elements of diversity in a given multicultural
Which language and which culture would be regarded
as Ethiopian if we opt for an “ethnic-free”
federalism? Would this benefit, represent and
satisfy the ever existing sentiments of the
Ethiopian people living outside cities, who may
share language and culture?
Ethiopia and many other multiethnic states cannot
afford to base their federation on exclusionary but
Who comes first? Ethiopia or the people?
My friends and I used to have debates on this same
issue which is implicitly addressed in Lulit’s
column on Federalism. Ethiopia - the entity - is
only meant to serve the people. It is the people
that create this entity. At least theoretically, a
state is not a sacred entity imposed upon people.
Now, however, most of us think that the territorial
entity is more important than its inhabitants. This
is the very reason why ethnicly motivated civil wars
breakout in multiethnic states.
Some groups claim that they deserve autonomy, while
others fail to recognise this claim only for the
sake of keeping the territorial integrity of a
multiethnic state intact. Such situations are
usually followed by endless civil wars which would,
in most cases, strengthen the sentiment to secede.
In most cases, warfare hardly helps avoid the feared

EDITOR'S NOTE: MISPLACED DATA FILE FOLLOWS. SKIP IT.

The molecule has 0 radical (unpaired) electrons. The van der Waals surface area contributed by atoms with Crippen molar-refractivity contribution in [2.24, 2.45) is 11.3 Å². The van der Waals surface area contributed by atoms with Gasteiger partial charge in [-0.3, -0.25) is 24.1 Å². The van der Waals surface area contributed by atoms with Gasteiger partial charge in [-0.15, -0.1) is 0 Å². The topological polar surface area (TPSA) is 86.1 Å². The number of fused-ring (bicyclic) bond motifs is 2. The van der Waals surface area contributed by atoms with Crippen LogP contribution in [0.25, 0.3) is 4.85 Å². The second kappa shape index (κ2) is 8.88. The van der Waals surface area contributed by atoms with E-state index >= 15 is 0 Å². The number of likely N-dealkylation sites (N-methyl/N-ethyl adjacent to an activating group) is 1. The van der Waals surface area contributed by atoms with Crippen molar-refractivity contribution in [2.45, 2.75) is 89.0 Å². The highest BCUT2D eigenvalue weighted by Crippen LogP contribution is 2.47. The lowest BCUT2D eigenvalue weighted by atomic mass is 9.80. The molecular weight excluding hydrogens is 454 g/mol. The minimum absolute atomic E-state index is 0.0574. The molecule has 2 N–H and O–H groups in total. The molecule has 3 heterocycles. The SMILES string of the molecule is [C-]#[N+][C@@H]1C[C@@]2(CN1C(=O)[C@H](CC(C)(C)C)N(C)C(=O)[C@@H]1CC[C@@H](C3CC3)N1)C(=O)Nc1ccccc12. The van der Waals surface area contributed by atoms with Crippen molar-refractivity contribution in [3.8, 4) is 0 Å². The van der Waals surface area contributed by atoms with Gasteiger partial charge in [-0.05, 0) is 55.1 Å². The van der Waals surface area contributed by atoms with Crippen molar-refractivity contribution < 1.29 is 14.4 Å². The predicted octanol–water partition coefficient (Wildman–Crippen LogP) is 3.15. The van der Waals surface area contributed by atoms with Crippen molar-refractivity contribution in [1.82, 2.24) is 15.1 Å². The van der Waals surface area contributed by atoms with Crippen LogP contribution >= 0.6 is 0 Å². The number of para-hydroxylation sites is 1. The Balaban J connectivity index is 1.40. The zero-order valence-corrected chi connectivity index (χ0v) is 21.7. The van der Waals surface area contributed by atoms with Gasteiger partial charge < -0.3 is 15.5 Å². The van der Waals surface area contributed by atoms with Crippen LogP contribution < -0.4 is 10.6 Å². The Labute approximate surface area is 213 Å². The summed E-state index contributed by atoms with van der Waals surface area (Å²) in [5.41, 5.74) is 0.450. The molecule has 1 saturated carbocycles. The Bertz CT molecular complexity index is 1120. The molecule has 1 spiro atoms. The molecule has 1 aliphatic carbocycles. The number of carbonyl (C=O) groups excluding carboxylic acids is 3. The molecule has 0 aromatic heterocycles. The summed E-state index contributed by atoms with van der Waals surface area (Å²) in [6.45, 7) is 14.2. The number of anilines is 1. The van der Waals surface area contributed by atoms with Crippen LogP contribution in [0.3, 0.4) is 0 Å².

risk - secession. That is why I believe Ethiopia is
appropriately secondary to the different ethnic
groups constituting it when it comes to dealing with
the problem of ethnic nationalism: A fact of life in
many multiethnic states, including Ethiopia.
Landlocked Ethiopia suffers from the secession of
Eritrea. It would definitely suffer again if another
region secedes as well. But, this is no excuse to
deny the right of self-determination to people who
do not change their sentiments for the sake of the
mother state. They attach more importance to their
independence than the hardship the “mother” state
suffers as a result of secession. The best mother
states can do to avoid eventualities of secessions
and subsequent hardships is to handle the delicate
problem of ethnic nationalism carefully.
think constitutional engineering devices like
Article 39 serve a purpose in handling such problems
pre-emptively, at least theoretically.
do not now think Ethiopia needs to do away with the
alleged divisive ethnic federalism. I do believe
Ethiopia can do better with Article 39 than without
it. It is there to satisfy the hitherto unsatisfied
“sense of self” existing among the different
cultural groups in its territory.
In the short run, arrogance and narrow nationalism
may take hold, if not cultivated, as a result of the
current setup, which make people like Lulit and I
feel uneasy. In the long run, however, we would
perhaps witness how people may consider ethnic
sentiments once they have satisfied their sense of
self. Let us hope Ethiopia would match its success
as a “beacon of black liberty” in the field it has
failed in the past. This was what Lulit argued for
immediately after Obama’s victory back in November